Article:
Learning Methods: Key skills are taught and learned throughout the course through a range of strategies, such as requiring students to give oral presentations, through giving them specific assignments such as carrying bibliographic and web searches, through writing assignments and essays, and through class discussion and class and essay preparation.

Issues of dissemination are discussed in SC905.
Students learn to manage their own research projects through the support and advice of supervisors.

They are given feedback on all their coursework and on their dissertation research and are encouraged to reflect on their own work and improve on it.

Students also have the opportunity to develop skills in working in groups through their participation in the classes for every module.
Assessment Methods: Key skills are assessed throughout the degree through continuous assessed coursework.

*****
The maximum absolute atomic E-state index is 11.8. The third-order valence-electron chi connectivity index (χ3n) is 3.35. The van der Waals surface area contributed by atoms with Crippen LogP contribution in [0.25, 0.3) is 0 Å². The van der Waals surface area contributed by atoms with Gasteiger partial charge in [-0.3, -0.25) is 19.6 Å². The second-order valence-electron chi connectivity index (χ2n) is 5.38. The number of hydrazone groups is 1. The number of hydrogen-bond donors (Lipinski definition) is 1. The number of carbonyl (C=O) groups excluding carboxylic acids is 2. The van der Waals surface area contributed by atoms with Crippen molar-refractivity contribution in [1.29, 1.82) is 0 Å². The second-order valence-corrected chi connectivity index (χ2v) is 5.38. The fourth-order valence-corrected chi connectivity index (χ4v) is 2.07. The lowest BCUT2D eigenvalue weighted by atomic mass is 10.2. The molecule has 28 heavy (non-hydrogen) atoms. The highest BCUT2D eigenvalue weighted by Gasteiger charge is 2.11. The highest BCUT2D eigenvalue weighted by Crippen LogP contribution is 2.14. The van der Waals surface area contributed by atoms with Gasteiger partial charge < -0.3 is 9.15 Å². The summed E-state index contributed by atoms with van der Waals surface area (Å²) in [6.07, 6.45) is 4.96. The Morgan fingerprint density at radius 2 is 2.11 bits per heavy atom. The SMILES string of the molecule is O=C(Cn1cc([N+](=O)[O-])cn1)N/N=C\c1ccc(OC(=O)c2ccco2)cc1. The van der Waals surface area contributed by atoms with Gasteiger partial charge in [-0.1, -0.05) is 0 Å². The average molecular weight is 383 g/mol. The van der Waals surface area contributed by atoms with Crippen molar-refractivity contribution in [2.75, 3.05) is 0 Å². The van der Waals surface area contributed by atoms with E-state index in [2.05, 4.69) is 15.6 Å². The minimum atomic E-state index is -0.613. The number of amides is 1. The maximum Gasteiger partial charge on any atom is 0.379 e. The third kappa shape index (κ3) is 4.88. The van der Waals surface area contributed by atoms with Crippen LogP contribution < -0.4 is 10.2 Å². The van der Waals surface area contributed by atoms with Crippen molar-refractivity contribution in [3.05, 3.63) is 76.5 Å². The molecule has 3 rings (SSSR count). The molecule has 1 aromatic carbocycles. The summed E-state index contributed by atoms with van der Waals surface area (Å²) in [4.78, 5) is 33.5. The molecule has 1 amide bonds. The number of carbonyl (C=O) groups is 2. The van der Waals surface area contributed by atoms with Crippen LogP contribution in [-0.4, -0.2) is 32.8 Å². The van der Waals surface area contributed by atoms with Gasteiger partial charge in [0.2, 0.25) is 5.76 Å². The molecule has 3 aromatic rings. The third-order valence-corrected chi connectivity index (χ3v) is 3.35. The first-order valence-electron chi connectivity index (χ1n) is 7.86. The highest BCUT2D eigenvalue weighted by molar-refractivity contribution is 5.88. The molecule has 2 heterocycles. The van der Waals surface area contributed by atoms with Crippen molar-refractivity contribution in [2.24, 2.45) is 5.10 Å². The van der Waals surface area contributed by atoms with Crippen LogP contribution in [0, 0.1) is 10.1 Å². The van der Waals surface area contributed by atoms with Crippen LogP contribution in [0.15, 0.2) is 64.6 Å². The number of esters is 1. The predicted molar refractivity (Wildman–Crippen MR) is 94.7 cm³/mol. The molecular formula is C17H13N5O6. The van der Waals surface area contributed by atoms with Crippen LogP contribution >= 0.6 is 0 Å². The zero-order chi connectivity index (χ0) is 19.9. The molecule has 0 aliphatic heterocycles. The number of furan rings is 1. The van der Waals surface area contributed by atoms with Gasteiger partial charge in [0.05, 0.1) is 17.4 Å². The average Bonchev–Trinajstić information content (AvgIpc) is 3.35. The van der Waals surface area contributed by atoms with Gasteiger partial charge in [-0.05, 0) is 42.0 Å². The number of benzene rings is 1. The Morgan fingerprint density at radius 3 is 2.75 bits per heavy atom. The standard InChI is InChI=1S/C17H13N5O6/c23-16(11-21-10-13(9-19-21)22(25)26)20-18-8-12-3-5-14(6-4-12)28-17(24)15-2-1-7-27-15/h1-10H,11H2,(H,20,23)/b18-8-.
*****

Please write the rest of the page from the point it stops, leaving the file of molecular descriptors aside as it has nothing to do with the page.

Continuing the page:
Oral communication skills (D1) and IT skills (D3) are specifically assessed on SC905, and written skills and constructive response (D6) are asessed by coursework and the dissertation.

The dissertation is an overall assessment of communication, research management, and problem solving skills.


The University makes every effort to ensure that this information on its programme specification is accurate and up-to-date. Exceptionally it can be necessary to make changes, for example to courses, facilities or fees. Examples of such reasons might include a change of law or regulatory requirements, industrial action, lack of demand, departure of key personnel, change in government policy, or withdrawal/reduction of funding. Changes to courses may for example consist of variations to the content and method of delivery of programmes, courses and other services, to discontinue programmes, courses and other services and to merge or combine programmes or courses. The University will endeavour to keep such changes to a minimum, and will also keep students informed appropriately by updating our programme specifications.

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Should you have any questions about programme specifications, please contact Course Records, Quality and Academic Development; email: